However, Gawker noted May 23 that it doubted it would be able to get the video because it hadn’t been able to get in touch with the video owners. “Our confidence that we can consummate this transaction has diminished,” Gawker wrote on its Indiegogo page. However, Gawker reminded that if it does get the $200,000 donated, it will still give the money “to a Canadian nonprofit that addresses substance abuse issues.”
Where Do Ethics Fit In? Toronto Star Columnist Says ‘Ethics, Schmethics,’ Buy the Video
In a May 21 column, Toronto Star columnist Rosie DiManno called for the Star‘s publisher to shell out the money for the video because otherwise, she argued, “the purported evidence … will disappear — locked in a vault, burned, erased.” (iMediaEthics wrote about DiManno back in February when her Jan. 18 column on a rape trial garnered a lot of attentionfor the sensational lede, “She lost a womb but gained a penis.” DiManno wouldn’t comment to iMediaEthics about her column because we’re an online news outlet, telling us that “If it’s not in print – newsprint – it’s not real.”)
DiManno, who referred to the video story as a “co-scoop” for Gawker and The Toronto Star, argued that this was a good reason to use checkbook journalism, and compared it to when “police pay snitches for information.”
“There are times, rare instances, where the end justifies the means,” DiManno wrote “Further, the Star would be doing so up front, in the open, transparently.”
She noted that there’s still a chance the video could show a “doppelganger, or a cleverly Photoshopped version of the mayor,” but called for the Star to put aside ethical concerns. “I want to see the video,” DiManno wrote. “I want its authenticity tested. I want the purported evidence protected. Ethics shmethics, boss.”
On the other hand, several other news sites said the public doesn’t need to see the video or spend the money.
International Business Times said “we’d all be better off if [Gawker’s crowd-sourcing fund] failed,” explaining:
“Not only does the campaign attempt to dress up old-fashioned checkbook journalism as some noble equalizer of valuable information, but it also drags the good-will principles of crowd-funding even deeper into the mud than they already are.”
International Business Times didn’t dismiss the video’s “value” if real, but argued the crowd-sourcing fund was really just serving as publicity for Gawker since the news of the video has made international news. International Business Times went on:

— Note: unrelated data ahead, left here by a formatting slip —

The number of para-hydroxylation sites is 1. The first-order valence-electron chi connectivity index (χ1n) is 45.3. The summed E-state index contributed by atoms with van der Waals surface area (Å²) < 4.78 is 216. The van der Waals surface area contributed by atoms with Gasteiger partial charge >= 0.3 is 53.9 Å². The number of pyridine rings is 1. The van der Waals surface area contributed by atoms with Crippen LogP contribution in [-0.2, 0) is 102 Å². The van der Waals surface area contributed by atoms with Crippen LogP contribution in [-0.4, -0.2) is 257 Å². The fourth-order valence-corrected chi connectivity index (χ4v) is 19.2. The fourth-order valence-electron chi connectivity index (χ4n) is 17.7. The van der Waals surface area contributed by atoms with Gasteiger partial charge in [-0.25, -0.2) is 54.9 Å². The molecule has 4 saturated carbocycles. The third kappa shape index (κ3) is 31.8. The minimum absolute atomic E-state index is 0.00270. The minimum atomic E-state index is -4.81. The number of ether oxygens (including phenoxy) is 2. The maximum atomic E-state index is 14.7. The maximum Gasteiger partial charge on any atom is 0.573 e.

“This video of the mayor of a major North American city hitting the pipe, if it indeed exists, will be seen. It’s a mathematical certainty. And that’s true whether Gawker pays $200,000 for it, or whether its creators upload it to YouTube for free. There is something about being in the possession of high-interest material that creates a need to share it.”
National Post agreed with International Business Times that the media (and the public, through crowd-funding) shouldn’t pay for the video:
“And not just because of the utter offensiveness of publicly rewarding a pair of drug players with a rich reward for having the savvy to hit “record” on their cell phone. (Though surely, that is enough.) At this point, Toronto really doesn’t need to see the video. The mayor, at present, has only two choices — either own up to the allegations and beg for absolution, or deny the claims in absolute terms and declare the video a complete hoax. Whether the actual clip in question surfaces won’t make one bit of difference.”
“We’ve seen exactly where widespread source-buying leads: It leads to ruthless competition among privacy-invading freelance paparazzi; it leads to even more unscrupulous competition among private investigators to acquire personal information from the phones and computers of public figures; it leads, in short, directly to the Leveson Inquiry, the judicial inquiry into British media ethics and practices after the News of the World phone-hacking scandal.”